Worth Watching: Jim Gaffigan Abroad, ‘Kissing Booth 2,’ Rosamund Pike Is ‘Radioactive,’ ‘Central Park’ Finale, a Love-ly Musical Encore
A selective critical checklist of notable Friday TV:
Jim Gaffigan: The Pale Tourist (streaming on Amazon Prime Video): Funny has no borders. Disproving the “Ugly American” cliché, droll stand-up maestro Jim Gaffigan wows audiences around the world during a global tour in which he immerses himself in another country’s customs, food and culture — then assembles a full-length set of all-new material. This two-part special shows him working full houses in Ontario, Canada — cue the poutine jokes — and Barcelona, Spain, getting them to laugh at themselves. Like during his ode to the siesta: “I’ve always felt shame about napping. I’m like: Oh, I’m lazy. But now I realize: I’m Spanish.”
The Kissing Booth 2 (streaming on Netflix): The sequel to the popular teen rom-com tackles a new hurdle: the long-distance relationship. Elle (Joey King) spent a blissful summer with reformed bad-boy Noah (Jacob Elordi), but now that he’s a freshman away at Harvard, they’re both drawn to new potential love interests, forcing Elle to make some tough decisions of the heart. It was so much easier when it was all about the kiss.
Radioactive (streaming on Amazon Prime Video): Don’t worry, this isn’t another superhero-powered-by-radiation action movie — although to many scientists, Marie Curie is regarded as something of a feminist superhero. Played by Gone Girl‘s Rosamund Pike, the biopic presents the Polish-born physicist as a pioneer in a male-dominated field in the late 19th and early 20th centuries. With husband Pierre (Sam Riley), she discovers the elements radium and polonium, ushering in a new era. You know the name. Now get to know the woman.
Central Park (streaming on Apple TV+): I love a good musical, and this charmingly tuneful animated comedy has been a delight throughout its first season. For the finale, no less a Broadway musical star than six-time Tony winner Audra McDonald lends her voice to the show-stopper “New York Doesn’t Like Your Face” (co-written by Fiona Apple) as a likability consultant who has her work cut out for her in softening the image of crass moneybags Bitsy (Stanley Tucci). The Tillerman family has a crisis of its own, as they all head to the Harlem Meer in search of the dreaded fish from hell known as the snakehead.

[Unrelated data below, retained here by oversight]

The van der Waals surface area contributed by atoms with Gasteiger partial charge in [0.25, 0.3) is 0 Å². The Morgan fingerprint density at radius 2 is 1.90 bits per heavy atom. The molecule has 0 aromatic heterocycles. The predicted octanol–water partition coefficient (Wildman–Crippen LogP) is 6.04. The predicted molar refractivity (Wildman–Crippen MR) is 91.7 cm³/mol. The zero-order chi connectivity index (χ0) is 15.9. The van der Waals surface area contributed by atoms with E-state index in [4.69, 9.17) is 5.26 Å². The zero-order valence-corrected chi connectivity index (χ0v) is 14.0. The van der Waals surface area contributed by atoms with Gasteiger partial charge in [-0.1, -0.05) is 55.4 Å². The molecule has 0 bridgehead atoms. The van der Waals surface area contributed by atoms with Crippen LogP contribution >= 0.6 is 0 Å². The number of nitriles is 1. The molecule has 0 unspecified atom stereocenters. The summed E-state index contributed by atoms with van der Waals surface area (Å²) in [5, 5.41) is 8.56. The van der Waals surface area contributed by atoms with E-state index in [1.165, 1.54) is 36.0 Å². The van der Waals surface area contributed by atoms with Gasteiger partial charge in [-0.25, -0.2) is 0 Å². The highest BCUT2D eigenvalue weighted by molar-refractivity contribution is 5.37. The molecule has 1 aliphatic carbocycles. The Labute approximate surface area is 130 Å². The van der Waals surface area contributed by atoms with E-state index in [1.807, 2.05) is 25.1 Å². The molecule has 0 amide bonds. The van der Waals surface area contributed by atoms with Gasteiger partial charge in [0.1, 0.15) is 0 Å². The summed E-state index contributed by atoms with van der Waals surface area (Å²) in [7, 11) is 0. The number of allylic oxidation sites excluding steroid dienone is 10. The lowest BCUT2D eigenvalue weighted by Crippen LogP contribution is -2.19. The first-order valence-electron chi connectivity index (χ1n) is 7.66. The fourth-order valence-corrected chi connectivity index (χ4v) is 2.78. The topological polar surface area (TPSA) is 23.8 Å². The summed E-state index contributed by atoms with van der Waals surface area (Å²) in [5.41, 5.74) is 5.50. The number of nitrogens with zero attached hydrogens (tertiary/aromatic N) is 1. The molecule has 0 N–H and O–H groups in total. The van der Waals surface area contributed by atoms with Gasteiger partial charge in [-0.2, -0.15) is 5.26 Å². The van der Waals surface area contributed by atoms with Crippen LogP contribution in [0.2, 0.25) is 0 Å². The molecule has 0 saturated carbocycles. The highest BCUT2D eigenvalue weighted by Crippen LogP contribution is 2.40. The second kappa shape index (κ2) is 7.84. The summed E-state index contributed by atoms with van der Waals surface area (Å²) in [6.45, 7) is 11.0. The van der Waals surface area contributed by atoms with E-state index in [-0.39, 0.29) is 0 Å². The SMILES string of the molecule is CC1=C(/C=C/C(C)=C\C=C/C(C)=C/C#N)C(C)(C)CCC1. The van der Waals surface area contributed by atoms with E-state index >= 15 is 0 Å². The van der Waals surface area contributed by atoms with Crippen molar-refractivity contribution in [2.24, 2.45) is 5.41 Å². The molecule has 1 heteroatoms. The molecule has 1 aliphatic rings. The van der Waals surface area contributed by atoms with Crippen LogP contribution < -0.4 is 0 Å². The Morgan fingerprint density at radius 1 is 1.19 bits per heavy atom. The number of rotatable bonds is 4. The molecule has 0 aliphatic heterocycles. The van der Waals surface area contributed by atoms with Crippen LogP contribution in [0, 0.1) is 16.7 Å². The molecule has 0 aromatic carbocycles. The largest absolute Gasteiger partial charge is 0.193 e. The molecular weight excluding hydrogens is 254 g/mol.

Mark Duplass on Putting Himself in 'Room 104's Final Season & Whether the Motel Door Is Shut for Good
She Loves Me (9/8c, PBS, check local listings at pbs.org): If musicals are your thing, you can’t do better than this sparkling Great Performances rebroadcast from 2017, presenting the Roundabout Theatre Company’s Tony-winning revival of the jewel-box 1960s musical from Jerry Bock and Sheldon Harnick (Fiddler on the Roof). Tony nominees Zachary Levi (Chuck) and Laura Benanti (Nashville) star as combative co-workers in a Budapest perfume shop who don’t realize they’re actually secret pen pals. Broadway may have gone dark until sometime in 2021, but She Loves Me reminds us of the delights waiting for everyone when it’s safe to go back inside a theater.
Inside Friday TV:Cedric the Entertainer hosts the return of CBS’s The Greatest #At-Home Videos (8/7c). The first special, presented during the nationwide quarantine, was such a success that four new specials were ordered. Celebrity guests shown in viral moments include Arnold Schwarzenegger, Tracee Ellis Ross, Luke Bryan and Kylie Jenner, with Motown great Smokey Robinson and ace skateboarder Tony Hawk also making appearances… ABC News correspondent Bob Woodruff and son Mack go on an inspirational international Rogue Trip (streaming on Disney+) in a six-part series from National Geographic. The father and son visit regions known for conflict — including Colombia, Ethiopia, Pakistan, Lebanon and Ukraine — to explore their natural splendor… HBO’s eclectic anthology Room 104 (11/10c) returns for its fourth and final season. Series co-creator Mark Duplass wrote, directed and stars in the opener, “The Murderer,” as an elusive musician who invites a young man (Logan Miller) and his friends into the titular room to hear him sing about some very dark deeds.